make a full combine load—was dumped into an old truck. The
3 acres was not harvested separately; it was part of a load. You
would not do this if your intent was to segregate and capture the
utility of the Roundup Ready gene borne by the plants which survived
the Roundup spray.
For plausible reasons which I won't elaborate here (start at pp.
857 of the court transcript for details), this 175-bushel load ended
up going for seed treatment in readiness for planting the following
year. Remember that Schmeiser was a seed saver and routinely replanted
his own seed. To keep this in perspective, the treated load was
invoiced at about 8000 pounds of seed (p. 861). Given the amount
of plants surviving in the sprayed 3 acres, rough calculations presented
by Monsanto's lawyer predicted a total yield of about 3000 pounds
of seed, which Schmeiser argued was low (p.1031). Nonetheless, the
point remains that the volume of seed treated exceeded by a considerable
amount the volume of Roundup Ready sprayed seed that could have
been taken from the 3 acres. Again, inconsistent with the innuendo
of intentional segregation.
When planting, Schmeiser routinely mixes treated with untreated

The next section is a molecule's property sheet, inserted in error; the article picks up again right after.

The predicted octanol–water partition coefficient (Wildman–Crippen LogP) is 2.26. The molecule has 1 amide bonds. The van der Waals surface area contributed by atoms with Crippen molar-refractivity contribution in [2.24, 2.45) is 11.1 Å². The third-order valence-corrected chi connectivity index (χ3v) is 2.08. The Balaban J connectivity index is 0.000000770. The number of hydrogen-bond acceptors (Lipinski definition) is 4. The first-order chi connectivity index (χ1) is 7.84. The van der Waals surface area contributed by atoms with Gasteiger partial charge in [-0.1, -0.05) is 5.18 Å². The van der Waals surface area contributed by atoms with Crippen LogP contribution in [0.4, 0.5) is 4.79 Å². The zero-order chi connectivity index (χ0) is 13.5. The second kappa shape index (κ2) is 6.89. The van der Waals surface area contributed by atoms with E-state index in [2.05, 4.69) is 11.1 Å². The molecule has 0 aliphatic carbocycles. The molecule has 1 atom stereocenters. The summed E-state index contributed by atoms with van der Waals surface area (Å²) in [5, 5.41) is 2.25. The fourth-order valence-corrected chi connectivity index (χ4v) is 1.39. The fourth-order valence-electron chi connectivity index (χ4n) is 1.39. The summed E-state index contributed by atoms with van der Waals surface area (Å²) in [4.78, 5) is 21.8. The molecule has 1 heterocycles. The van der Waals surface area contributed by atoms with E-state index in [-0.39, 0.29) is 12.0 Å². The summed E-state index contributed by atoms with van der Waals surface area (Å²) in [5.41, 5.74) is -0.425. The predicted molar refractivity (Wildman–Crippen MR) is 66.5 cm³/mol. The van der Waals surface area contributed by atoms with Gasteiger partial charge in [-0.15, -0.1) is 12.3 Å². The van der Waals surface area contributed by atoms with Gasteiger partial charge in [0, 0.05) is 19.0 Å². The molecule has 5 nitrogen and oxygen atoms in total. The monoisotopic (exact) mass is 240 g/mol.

seed in roughly a 2:1 ratio. He seeded 1030 acres at approximately
10 pounds per acre, given hilly land, etc., as discussed in the
transcript. That would be 10,300 pounds of seed, or more than the
total amount of treated seed he had, corroborating his statement
that he mixed treated and untreated seed for planting his 1998 crop.
You would not do this if your intent was to segregate to capture
the Roundup Ready trait.
Based on this evidence, which was available in the transcript,
Schmeiser did not segregate anything.
The Supreme Court arguments about “innocent bystanders”
not being liable are inconsistent with the evidence showing that
Schmeiser was indeed an innocent bystander, yet he was found guilty
of patent infringement, despite the fact that he didn't engage the
utility of the gene. He was found guilty of infringement when he
replanted the seed. He “knowingly” planted the seed,
in the sense used by the Court, in that he knew full well that it
was contaminated with the Roundup Ready trait. As I argued in an
article I wrote about this case for CropChoice, "…everyone
will know of the likelihood for at least some errant seed on their
land" and indeed, in any sack of certified non-GM seed. The
evidence supporting this point is already in the refereed literature,
as pointed out in the CropChoice article. Thus, it could well be
argued that anyone planting canola in western Canada is “knowingly”
planting Roundup Ready (or Liberty Link or Clearfield,
etc.), because the contamination is so pervasive.
I hope this helps clarify what really happened, for CW and other
New Farm readers, as documented in the actual court proceedings.
Dr. E. Ann Clark
Department of Plant Agriculture
University of Guelph, Ontario, Canada
Specializing in pasture and grazing management, organic farming